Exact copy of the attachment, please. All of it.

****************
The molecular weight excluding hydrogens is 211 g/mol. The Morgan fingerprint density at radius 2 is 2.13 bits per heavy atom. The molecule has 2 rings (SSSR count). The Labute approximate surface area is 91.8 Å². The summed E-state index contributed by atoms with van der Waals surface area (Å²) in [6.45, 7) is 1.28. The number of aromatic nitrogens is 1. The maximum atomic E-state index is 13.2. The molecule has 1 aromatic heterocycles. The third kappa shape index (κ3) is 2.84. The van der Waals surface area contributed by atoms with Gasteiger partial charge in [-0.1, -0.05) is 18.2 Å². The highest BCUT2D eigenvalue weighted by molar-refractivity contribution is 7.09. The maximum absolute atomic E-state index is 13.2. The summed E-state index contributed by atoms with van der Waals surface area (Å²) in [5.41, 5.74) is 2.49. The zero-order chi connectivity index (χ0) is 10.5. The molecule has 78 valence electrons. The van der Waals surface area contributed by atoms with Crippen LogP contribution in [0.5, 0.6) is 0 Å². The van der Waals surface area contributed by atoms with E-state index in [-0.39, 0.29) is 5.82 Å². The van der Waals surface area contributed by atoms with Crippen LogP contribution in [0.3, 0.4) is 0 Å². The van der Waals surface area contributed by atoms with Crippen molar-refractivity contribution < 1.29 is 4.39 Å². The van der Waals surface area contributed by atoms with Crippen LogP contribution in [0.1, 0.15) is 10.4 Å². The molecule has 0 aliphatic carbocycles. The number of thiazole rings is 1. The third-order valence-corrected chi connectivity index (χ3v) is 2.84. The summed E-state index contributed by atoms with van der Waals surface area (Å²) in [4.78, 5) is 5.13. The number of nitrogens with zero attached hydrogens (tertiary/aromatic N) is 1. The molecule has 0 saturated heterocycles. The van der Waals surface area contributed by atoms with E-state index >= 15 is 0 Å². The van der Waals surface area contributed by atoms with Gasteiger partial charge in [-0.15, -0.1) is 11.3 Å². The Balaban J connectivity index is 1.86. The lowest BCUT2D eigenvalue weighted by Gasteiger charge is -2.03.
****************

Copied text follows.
The molecular weight excluding hydrogens is 211 g/mol. The Morgan fingerprint density at radius 2 is 2.13 bits per heavy atom. The molecule has 2 rings (SSSR count). The Labute approximate surface area is 91.8 Å². The summed E-state index contributed by atoms with van der Waals surface area (Å²) in [6.45, 7) is 1.28. The number of aromatic nitrogens is 1. The maximum atomic E-state index is 13.2. The molecule has 1 aromatic heterocycles. The third kappa shape index (κ3) is 2.84. The van der Waals surface area contributed by atoms with Gasteiger partial charge in [-0.1, -0.05) is 18.2 Å². The highest BCUT2D eigenvalue weighted by molar-refractivity contribution is 7.09. The maximum absolute atomic E-state index is 13.2. The summed E-state index contributed by atoms with van der Waals surface area (Å²) in [5.41, 5.74) is 2.49. The zero-order chi connectivity index (χ0) is 10.5. The molecule has 78 valence electrons. The van der Waals surface area contributed by atoms with Crippen LogP contribution in [0.5, 0.6) is 0 Å². The van der Waals surface area contributed by atoms with E-state index in [-0.39, 0.29) is 5.82 Å². The van der Waals surface area contributed by atoms with Crippen LogP contribution in [0.3, 0.4) is 0 Å². The van der Waals surface area contributed by atoms with Crippen molar-refractivity contribution < 1.29 is 4.39 Å². The van der Waals surface area contributed by atoms with Crippen LogP contribution in [0.1, 0.15) is 10.4 Å². The molecule has 0 aliphatic carbocycles. The number of thiazole rings is 1. The third-order valence-corrected chi connectivity index (χ3v) is 2.84. The summed E-state index contributed by atoms with van der Waals surface area (Å²) in [4.78, 5) is 5.13. The number of nitrogens with zero attached hydrogens (tertiary/aromatic N) is 1. The molecule has 0 saturated heterocycles. The van der Waals surface area contributed by atoms with E-state index >= 15 is 0 Å². The van der Waals surface area contributed by atoms with Gasteiger partial charge in [-0.15, -0.1) is 11.3 Å². The Balaban J connectivity index is 1.86. The lowest BCUT2D eigenvalue weighted by Gasteiger charge is -2.03.